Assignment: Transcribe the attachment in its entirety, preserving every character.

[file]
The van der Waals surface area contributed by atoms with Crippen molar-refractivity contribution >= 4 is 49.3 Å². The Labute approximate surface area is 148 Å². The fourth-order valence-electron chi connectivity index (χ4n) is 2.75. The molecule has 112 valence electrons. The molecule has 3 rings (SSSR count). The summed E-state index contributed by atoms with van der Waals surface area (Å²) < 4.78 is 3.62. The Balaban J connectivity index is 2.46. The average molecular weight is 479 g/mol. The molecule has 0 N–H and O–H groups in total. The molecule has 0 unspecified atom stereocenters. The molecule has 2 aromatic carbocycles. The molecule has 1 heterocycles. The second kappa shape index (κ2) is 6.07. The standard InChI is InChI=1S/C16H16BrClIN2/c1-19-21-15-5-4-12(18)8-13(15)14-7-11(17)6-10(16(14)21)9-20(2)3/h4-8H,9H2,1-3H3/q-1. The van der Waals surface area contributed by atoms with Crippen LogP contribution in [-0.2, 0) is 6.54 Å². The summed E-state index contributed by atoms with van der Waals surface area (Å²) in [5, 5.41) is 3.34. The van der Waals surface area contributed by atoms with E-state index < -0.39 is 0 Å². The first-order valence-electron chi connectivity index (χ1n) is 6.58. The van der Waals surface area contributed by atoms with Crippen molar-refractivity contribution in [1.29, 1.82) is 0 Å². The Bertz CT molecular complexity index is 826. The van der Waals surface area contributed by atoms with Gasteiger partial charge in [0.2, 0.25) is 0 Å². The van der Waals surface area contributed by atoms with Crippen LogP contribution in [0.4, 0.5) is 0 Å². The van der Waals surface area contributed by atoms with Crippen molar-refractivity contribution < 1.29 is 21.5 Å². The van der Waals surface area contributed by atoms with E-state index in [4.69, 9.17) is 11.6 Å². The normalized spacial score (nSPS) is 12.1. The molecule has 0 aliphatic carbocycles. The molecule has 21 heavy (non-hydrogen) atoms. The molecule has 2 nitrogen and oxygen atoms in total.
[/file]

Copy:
The van der Waals surface area contributed by atoms with Crippen molar-refractivity contribution >= 4 is 49.3 Å². The Labute approximate surface area is 148 Å². The fourth-order valence-electron chi connectivity index (χ4n) is 2.75. The molecule has 112 valence electrons. The molecule has 3 rings (SSSR count). The summed E-state index contributed by atoms with van der Waals surface area (Å²) < 4.78 is 3.62. The Balaban J connectivity index is 2.46. The average molecular weight is 479 g/mol. The molecule has 0 N–H and O–H groups in total. The molecule has 0 unspecified atom stereocenters. The molecule has 2 aromatic carbocycles. The molecule has 1 heterocycles. The second kappa shape index (κ2) is 6.07. The standard InChI is InChI=1S/C16H16BrClIN2/c1-19-21-15-5-4-12(18)8-13(15)14-7-11(17)6-10(16(14)21)9-20(2)3/h4-8H,9H2,1-3H3/q-1. The van der Waals surface area contributed by atoms with Crippen LogP contribution in [-0.2, 0) is 6.54 Å². The summed E-state index contributed by atoms with van der Waals surface area (Å²) in [5, 5.41) is 3.34. The van der Waals surface area contributed by atoms with E-state index < -0.39 is 0 Å². The first-order valence-electron chi connectivity index (χ1n) is 6.58. The van der Waals surface area contributed by atoms with Crippen molar-refractivity contribution in [1.29, 1.82) is 0 Å². The Bertz CT molecular complexity index is 826. The van der Waals surface area contributed by atoms with Gasteiger partial charge in [0.2, 0.25) is 0 Å². The van der Waals surface area contributed by atoms with Crippen LogP contribution in [0.4, 0.5) is 0 Å². The van der Waals surface area contributed by atoms with Crippen molar-refractivity contribution < 1.29 is 21.5 Å². The van der Waals surface area contributed by atoms with E-state index in [4.69, 9.17) is 11.6 Å². The normalized spacial score (nSPS) is 12.1. The molecule has 0 aliphatic carbocycles. The molecule has 21 heavy (non-hydrogen) atoms. The molecule has 2 nitrogen and oxygen atoms in total.